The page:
Belfast Celtic 1891 - 1949

Hero of New York Passes Away  

One of the last surviving links with Belfast Celtic's triumphant 1949 team, which felled Scotland in New York, has been lost. Dr. Tom Dorman, a popular member of Elisha Scott's final ever squad, recently passed away. Joining Belfast Celtic in the wake of the infamous St Stephen's Day fixture of 1948, Dorman came from Newtownards and swapped rugby for Irish League football, where he was spotted by Belfast Celtic playing for Ards FC.

A fashionable inside left, Dorman starred in several games on the final tour in the USA and played a pivotal role in the great victory over the British champions of the time.
Johnny Campbell scored the opener in the Scotland match and the official record of the game records that; "Two more long kicks brought the ball in front of the Scot's goalie and Campbell headed the ball past Jim Brown's outstretched fingers after receiving a pass from Tom Dorman."

The second goal of the victory was slotted away by Derryman Alec Moore, a great friend of Dorman's and indeed his room mate on the trip. They spent much time together visiting friends and family in the USA while on tour, sampling the nightlife of the Big Apple and the cafes and speakeasys along Broadway. Indeed, in his tremendous diary of the trip, Alex Moore's Almanac, 'Lexy' records their trips to the Paramount Theatre and their constant flits to restaurants and eateries, while a ferry trip across the river to the Palisade Amusements saw the pals take their very first ride on a rollercoaster! Not just close friends off the park, they were great team mates on it.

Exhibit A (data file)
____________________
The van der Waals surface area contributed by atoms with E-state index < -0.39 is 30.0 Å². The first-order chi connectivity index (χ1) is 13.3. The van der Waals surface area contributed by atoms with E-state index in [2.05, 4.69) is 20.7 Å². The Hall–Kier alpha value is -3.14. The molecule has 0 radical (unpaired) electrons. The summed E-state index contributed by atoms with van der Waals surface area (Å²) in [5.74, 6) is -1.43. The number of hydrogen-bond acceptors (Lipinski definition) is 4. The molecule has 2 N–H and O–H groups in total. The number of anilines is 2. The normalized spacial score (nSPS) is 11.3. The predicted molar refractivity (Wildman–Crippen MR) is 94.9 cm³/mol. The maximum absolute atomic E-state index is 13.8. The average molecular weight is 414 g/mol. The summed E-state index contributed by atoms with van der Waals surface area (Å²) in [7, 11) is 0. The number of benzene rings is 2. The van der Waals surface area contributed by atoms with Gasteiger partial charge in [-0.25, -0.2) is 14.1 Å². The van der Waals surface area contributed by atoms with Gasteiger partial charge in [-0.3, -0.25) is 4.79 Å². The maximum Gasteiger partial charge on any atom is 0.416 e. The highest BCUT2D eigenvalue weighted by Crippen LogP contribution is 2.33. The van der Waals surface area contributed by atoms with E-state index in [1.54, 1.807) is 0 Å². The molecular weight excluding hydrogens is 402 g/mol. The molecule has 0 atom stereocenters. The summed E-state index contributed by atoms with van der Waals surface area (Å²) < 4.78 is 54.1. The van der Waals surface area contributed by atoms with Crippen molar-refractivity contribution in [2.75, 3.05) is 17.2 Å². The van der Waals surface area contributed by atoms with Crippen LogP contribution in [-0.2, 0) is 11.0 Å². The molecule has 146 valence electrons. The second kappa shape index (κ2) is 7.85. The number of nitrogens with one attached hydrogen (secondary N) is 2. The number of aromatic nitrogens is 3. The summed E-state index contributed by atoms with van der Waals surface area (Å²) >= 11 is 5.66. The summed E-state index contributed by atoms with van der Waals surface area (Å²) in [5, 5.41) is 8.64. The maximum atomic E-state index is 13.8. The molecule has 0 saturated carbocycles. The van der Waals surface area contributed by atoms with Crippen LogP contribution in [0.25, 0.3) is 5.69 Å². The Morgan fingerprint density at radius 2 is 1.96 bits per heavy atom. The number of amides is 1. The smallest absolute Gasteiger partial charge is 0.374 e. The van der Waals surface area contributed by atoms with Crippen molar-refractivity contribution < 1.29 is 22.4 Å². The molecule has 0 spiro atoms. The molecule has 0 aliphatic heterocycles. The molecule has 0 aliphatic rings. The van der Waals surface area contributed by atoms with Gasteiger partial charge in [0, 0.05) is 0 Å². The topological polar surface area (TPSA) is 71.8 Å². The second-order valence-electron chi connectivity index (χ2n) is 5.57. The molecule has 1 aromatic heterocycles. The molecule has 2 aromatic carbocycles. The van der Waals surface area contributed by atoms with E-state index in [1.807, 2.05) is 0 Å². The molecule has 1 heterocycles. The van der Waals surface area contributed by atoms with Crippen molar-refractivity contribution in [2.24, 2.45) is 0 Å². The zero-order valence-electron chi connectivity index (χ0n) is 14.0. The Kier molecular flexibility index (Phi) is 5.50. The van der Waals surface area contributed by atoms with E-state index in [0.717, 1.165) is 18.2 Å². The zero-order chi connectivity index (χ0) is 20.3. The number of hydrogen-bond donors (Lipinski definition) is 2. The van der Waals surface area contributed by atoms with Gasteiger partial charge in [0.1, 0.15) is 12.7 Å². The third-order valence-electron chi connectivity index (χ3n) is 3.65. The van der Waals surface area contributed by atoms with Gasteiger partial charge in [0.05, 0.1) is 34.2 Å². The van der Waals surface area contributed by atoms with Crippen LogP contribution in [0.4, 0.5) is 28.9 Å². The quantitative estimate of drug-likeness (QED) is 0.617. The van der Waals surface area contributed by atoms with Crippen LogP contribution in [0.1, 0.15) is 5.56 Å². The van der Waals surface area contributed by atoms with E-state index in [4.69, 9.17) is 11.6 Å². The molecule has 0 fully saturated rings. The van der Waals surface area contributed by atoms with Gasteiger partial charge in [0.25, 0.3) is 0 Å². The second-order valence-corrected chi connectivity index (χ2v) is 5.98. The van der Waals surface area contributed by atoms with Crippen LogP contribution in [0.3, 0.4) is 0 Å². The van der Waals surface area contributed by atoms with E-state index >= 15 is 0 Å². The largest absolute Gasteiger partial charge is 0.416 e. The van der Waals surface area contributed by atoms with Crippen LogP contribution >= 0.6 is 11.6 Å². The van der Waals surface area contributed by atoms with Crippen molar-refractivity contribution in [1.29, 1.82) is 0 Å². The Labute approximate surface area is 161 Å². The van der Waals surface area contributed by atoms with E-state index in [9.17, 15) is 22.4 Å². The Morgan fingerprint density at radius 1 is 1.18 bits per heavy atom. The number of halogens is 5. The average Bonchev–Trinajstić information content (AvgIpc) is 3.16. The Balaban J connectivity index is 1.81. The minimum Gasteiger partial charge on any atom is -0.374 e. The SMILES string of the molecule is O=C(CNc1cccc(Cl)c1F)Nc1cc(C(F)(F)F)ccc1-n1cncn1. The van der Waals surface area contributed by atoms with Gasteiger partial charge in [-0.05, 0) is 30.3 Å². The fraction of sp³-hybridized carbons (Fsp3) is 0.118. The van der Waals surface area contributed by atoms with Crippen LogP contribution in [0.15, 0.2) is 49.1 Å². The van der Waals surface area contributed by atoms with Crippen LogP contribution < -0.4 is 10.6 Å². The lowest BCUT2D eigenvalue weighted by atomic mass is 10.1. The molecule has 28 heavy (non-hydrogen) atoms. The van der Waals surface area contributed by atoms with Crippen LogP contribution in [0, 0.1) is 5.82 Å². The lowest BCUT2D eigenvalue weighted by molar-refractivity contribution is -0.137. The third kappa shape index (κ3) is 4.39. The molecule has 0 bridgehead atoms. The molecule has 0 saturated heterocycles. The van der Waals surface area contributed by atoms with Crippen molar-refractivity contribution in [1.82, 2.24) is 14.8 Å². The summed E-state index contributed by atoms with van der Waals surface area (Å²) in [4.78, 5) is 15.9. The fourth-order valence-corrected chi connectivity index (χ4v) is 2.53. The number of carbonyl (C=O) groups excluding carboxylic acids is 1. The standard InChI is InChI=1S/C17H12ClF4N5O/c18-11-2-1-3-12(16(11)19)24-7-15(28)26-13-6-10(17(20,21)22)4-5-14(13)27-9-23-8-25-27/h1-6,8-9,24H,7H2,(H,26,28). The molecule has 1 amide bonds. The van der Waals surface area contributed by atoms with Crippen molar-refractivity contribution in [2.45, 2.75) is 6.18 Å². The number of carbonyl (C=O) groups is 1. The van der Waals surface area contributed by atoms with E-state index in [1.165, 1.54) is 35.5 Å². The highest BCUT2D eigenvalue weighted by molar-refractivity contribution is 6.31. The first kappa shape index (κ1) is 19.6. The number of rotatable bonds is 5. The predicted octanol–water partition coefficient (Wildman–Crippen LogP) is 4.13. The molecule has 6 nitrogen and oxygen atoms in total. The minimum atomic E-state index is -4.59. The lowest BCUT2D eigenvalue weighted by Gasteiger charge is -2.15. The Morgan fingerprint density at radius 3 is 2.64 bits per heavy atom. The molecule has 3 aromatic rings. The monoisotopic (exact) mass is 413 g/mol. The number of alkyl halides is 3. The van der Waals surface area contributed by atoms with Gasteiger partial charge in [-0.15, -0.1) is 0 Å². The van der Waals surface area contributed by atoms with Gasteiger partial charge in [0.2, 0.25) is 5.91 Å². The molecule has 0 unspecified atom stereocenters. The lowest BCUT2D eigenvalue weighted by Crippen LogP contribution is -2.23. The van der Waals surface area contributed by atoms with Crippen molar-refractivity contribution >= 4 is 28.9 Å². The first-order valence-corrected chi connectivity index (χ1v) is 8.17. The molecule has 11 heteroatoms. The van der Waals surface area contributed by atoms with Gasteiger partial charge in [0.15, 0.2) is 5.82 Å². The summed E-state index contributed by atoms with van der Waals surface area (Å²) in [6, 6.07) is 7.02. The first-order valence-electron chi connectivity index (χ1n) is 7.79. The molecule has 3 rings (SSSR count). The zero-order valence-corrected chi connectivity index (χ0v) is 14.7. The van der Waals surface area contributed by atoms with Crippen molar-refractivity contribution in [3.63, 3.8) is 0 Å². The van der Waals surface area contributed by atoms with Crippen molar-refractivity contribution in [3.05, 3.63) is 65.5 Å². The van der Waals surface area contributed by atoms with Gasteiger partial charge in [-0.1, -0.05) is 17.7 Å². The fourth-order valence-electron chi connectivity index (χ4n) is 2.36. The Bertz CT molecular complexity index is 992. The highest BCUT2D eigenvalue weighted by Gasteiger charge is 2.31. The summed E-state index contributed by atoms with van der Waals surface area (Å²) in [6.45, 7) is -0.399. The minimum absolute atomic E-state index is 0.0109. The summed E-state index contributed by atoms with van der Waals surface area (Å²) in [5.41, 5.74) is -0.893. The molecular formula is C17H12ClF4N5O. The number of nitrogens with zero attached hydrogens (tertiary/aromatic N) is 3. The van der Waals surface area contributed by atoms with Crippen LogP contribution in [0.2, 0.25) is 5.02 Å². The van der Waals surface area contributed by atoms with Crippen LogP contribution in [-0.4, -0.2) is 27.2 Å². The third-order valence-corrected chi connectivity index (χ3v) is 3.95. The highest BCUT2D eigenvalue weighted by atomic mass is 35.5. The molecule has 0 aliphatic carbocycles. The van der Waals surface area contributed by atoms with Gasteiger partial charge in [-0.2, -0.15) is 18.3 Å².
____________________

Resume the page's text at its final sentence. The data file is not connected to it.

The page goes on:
On Saturday, May 14 1949, in the game against Ulster United in Toronto, Moore replaced Dorman at inside left as Celtic ran out 5-0 winners, in what was described as a 'Stroll in the Sunshine' in Canada. Dorman scored one of the goals, along with a brace from George Hazlett and singles from Mick O'Flanagan and Johnny Campbell.
Next day, Belfast Celtic were in the Irish enclave of Kearney in New Jersey for the match against New Jersey Stars. Moore crerated chances for both Campbell and Dorman to score a goal each - before scoring one himself to top the cake in a 3-0 win.
The New York Times reported that, after a close first half; "The second half had been under way only four minutes when Dorman negotiated a dandy cross by Moore" which increased the visitors lead to 2-0, in front of 8,500 fans at the Kearney High School field. But the crowning game for Belfast Celtic was undoubtedly played out in front of 15,000 fans at the Tribourough stadium on Randall's Island in New York on May 29 1949 - the game against Scotland that still echoes down the years.

Tommy Dorman played his part and left an indellible mark on Irish sporting history and as the team were feted in Belfast on their return and the players began to plan lives away from the Donegall Road, Dorman would move into forensic psychiatry, living and working in England. Belfast Celtic remained close to his heart and he was an Honourary Life Member of the Belfast Celtic Society, carrying membership card number 1020. On a recent holiday in Spain, Tommy died suddenly, but his impact on Irish sporting glory will never be forgotten.

All members and the Committee of the Belfast Celtic Society pass their deepest condolences to the Dorman family circle, both in Ireland and in Bedfordshire, at this sad and poignant time. Ar dheis dé go raibh a anam dilis